- Friday, 20 September 2013 17:42
The Church remembers the martyrdom of the Korean martyrs, more than 103 of them. The names of Andrew Kim Taegon and Paul Chong Hasang are the hallmarks for this 19th century Christian witness. I can’t fathom the depth of love and hope these martyrs must have had in facing trials.
With the Church we pray,
O God, who have been pleased to increase your adopted children in all the world, and who made the blood of the Martyrs Saint Andrew Tae-gon and his companions a most fruitful seed of Christians, grant that we may be defended by their help and profit always from their example.
My 2011 blog post on today’s feast gives more information.
At Mass today at the Monastery of the Glorious Cross (Branford, CT), Father David Borino remembered the intentions of Sister Maria Kim, OSB, a nun of this monastery. In addition, I’d like to remember in prayer the Benedictine monks of Saints Maurus and Placidus Abbey, (Waegwan, Korea), St Paul’s Abbey (Newton, NJ), Archbishop Andrew Yeom Soo-jung of Seoul, Nicholas Cardinal Cheong Jin-Suk (archbishop emeritus of Seoul) and the Korean community in Queens, especially my friends Claire and Theresa. May the Divine Majesty richly bless these servants of God.
- Tuesday, 20 September 2011 18:21
Today is the feast of the 19th century Saints Andrew Kim and Paul Hasang and their 103 companions. Kim is the first Korean born Catholic priest! He also followed his father as a martyr for the faith. Andrew was beheaded after being tortured in 1846. These saints were raised to the altars by Pope John Paul II in 1984.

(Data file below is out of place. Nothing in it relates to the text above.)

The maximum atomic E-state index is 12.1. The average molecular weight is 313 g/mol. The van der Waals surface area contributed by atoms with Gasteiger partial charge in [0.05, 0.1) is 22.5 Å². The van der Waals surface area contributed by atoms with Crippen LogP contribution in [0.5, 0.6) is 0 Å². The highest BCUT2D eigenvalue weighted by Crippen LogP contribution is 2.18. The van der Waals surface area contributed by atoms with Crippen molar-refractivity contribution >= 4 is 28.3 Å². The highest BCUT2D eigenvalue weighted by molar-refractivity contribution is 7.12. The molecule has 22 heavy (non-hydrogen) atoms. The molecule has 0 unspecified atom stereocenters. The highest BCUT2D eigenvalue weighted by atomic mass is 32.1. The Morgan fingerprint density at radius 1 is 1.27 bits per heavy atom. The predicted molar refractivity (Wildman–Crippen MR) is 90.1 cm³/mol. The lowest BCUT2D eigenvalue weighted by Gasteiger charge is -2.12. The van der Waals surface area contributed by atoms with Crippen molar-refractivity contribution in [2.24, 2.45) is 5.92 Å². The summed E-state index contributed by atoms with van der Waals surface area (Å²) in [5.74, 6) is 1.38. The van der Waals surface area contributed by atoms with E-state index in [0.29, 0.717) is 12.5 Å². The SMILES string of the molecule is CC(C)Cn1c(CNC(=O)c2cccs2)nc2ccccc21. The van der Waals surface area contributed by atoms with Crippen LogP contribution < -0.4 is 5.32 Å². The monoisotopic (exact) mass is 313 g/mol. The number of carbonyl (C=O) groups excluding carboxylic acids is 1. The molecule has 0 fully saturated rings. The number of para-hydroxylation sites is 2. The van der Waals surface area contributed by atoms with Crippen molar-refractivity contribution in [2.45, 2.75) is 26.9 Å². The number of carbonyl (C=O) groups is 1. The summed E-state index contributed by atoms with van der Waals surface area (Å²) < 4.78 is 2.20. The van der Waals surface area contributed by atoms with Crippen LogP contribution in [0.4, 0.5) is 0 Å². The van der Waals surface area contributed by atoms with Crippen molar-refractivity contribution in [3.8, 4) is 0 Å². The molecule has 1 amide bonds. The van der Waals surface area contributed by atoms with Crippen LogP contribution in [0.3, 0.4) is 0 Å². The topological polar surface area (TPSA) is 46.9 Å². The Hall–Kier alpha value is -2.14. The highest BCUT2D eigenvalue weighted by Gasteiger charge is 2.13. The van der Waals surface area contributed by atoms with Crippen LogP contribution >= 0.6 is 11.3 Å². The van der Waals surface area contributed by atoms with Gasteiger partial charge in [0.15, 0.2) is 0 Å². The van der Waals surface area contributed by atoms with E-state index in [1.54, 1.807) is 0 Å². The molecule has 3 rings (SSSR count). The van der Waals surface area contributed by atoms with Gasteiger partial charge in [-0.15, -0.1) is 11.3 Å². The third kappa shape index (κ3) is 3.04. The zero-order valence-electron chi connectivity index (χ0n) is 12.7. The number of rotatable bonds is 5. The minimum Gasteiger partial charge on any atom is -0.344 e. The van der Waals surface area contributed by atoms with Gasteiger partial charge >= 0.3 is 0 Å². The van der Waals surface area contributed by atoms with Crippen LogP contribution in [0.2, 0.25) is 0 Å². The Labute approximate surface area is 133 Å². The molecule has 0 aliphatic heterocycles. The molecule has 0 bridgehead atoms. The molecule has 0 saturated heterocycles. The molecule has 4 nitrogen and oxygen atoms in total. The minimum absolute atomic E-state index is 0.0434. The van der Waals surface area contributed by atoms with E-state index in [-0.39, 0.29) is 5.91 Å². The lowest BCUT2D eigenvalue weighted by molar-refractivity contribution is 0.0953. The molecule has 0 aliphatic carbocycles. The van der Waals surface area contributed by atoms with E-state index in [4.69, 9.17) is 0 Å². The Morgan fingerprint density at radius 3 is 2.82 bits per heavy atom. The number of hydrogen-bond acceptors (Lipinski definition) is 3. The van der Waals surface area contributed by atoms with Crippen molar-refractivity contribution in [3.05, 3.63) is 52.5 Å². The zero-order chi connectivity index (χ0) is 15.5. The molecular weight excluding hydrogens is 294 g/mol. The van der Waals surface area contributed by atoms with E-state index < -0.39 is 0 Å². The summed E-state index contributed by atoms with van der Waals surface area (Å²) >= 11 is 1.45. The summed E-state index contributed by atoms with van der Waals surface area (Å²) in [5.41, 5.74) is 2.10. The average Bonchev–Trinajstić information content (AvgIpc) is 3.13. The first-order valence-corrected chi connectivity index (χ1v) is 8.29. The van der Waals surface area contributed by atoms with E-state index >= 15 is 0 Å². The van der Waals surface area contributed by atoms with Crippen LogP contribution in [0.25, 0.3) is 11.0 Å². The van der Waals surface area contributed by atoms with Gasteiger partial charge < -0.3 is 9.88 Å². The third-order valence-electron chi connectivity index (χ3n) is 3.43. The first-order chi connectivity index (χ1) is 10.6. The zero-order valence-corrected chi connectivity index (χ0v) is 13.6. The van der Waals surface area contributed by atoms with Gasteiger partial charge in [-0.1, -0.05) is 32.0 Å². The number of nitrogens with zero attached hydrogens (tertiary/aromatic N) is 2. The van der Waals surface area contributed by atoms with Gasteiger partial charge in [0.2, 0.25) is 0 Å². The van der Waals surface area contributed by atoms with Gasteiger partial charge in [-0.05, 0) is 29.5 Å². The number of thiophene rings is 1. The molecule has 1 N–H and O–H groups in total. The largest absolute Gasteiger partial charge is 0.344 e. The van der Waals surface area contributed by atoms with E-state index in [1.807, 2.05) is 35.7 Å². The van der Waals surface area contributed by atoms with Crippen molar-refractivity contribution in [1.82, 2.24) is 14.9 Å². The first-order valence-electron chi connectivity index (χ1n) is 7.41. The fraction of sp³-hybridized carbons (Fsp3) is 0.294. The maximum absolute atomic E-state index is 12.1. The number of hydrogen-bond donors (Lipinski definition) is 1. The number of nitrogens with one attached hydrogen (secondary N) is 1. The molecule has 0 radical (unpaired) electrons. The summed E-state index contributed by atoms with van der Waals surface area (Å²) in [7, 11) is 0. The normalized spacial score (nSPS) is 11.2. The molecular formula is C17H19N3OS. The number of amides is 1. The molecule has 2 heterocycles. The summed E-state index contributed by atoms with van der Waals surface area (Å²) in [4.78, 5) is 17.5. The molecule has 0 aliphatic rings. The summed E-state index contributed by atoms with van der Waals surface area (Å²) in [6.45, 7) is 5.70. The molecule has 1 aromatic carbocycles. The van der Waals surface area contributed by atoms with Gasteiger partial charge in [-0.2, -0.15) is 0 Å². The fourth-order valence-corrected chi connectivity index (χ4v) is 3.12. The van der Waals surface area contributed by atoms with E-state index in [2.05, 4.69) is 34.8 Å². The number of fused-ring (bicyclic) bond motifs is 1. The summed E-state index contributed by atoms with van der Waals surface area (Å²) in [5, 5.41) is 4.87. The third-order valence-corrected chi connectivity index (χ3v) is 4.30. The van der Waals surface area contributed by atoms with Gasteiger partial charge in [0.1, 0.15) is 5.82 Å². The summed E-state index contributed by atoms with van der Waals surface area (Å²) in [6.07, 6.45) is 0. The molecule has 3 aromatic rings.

Why ought we be concerned about this today? One reason is that these witnesses to the Gospel of Jesus Christ were mostly lay people. The faith in Korea is a Catholic faith that has its roots not primarily in the work of clergy but by the work of the laity. This is not a feast that proclaims the greatness of the laity over
the clergy but
it is a feast that speaks to the faithful and fruitful work of the Holy Spirit in priesthood of the all the baptized to make disciples of all nations. Surely, the ministerial priesthood was utilized in discrete ways because of the anti-Catholic sentiment of this geographic region. How else would the sacraments of Baptism and Eucharist be given? What the Church in her wisdom following the guidance of the Spirit has given us are models of holiness in serving the Lord in fullest sense possible: the correspondence of the ordained and lay priesthood.
Let us pray for the Church in Korea!